The counsel's office is important in and of itself but it's also a springboard to many other jobs. Lisa Brown, who holds the important position of Staff Secretary in the White House--the person in charge of paper flow--was Al Gore' s counsel. From John Dean to Fred Fielding to Lloyd Cutler, it's always at the center of things. Putting a Hillary alum and a special ethics counselor in there makes the mix that much more intriguing.

What would you have to do not to get a bonus?

AIG, the insurance giant that was essentially nationalized in September, has confirmed to the Associated Press that it's paying bonuses to employees who sold credit default swaps -- the very deals that helped cause millions in losses, leading to the company's collapse.

According to news reports, the bonuses amount to $450 million -- or $1.13 million for each of the 400 staffers in the financial products unit.

In a statement, an AIG spokeswoman confirmed the bonuses, but not the dollar figure:

We adopted and disclosed this contractual retention program months before the government provided support to AIG. We did so because it was clear, given the market environment, that we would need to retain employees to manage the complex issues arising in our Financial Products business, which we are now unwinding.

An expert tells AP that it's possible AIG was contractually obligated to pay the bonuses. But that points up a larger problem: the TARP didn't allow the government to invalidate those agreements, as a bankruptcy judge would have been able to do. Since AIG and other firms were essentially bankrupt, there's a good argument that the same rules should apply.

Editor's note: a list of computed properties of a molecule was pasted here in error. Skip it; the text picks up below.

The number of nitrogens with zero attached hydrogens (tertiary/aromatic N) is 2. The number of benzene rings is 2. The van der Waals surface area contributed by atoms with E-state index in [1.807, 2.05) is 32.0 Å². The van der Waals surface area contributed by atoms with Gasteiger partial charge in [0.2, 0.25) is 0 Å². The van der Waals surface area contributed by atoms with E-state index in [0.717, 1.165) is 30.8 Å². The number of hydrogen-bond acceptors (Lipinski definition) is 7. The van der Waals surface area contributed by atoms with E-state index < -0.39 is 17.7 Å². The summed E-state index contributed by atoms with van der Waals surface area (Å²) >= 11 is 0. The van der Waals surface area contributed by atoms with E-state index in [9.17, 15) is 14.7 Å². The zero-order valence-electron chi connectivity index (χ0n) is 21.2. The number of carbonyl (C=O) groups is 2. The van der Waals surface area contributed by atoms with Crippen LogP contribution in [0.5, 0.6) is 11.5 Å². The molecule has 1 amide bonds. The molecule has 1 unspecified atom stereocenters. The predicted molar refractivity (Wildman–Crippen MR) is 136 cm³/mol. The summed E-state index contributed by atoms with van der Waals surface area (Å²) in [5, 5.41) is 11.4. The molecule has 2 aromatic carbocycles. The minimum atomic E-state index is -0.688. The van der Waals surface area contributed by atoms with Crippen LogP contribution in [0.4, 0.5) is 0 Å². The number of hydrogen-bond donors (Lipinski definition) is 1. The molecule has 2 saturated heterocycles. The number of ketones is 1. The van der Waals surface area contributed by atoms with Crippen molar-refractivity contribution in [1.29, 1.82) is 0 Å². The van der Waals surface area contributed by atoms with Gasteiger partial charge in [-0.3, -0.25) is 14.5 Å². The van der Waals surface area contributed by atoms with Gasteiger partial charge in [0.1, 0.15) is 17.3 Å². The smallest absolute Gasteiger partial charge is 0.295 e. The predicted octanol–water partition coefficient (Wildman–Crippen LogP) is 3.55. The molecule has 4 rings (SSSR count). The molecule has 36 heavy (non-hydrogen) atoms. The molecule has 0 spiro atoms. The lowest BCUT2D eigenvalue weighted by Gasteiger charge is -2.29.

Former Merrill Lynch CEO John Thain has come in for criticism (by TPMmuckraker, among others) for signing off on billions in bonuses, on an accelerated schedule, despite seeing massive losses and a government assisted takeover by Bank of America.

Attorney General nominee Eric Holder was approved by the Senate Judiciary Committee this morning on a 17-2 vote.

The full Senate must sign off on Holder before he can officially join Obama's DoJ, but today's vote effectively removes the political obstacles that stood in the way of full confirmation. We'll let you know soon which two Republicans voted no on Holder.

Late Update: The two GOP nos were Sens. John Cornyn (TX) and Tom Coburn (OK).

Republicans have blanketed the airwaves in the past week, carrying a single message that's been well-amplified, with almost no skepticism, on MSNBC ...

[Sen. John] ENSIGN [R-NV]: You know, politically, what we're trying to do is choose the right policy, something that actually stimulates the economy, that creates jobs. ... If we could lower the corporate tax rate, that would be one of the best things that we could do to make American business more competitive in the world and actually help stimulate the economy.

... not to mention CNBC:

[Rep. Spencer] BACHUS [R-AL]: We have said let's do tax cuts, let's let the American people make the decisions on how they'll spend the money. That will stimulate the economy more than bringing all that money to Washington and then distributing it out in all sorts of government programs.

... and, of course, on Fox News:

[Rep. Mike] PENCE [R-IN}: What House Democrats have done here is get out a dusty old wish list of liberal spending priorities, dump it all in a bill, and throw in a few token tax cuts on top of it. That's not going to create jobs. It's not going to put this economy back on its feet.

There's only one problem with the stimulus debate's focus on whether the percentage of spending on tax cuts should be 40 or 20, as opposed to the outright merits of such breaks: Tax cuts are an ineffective economic stimulus.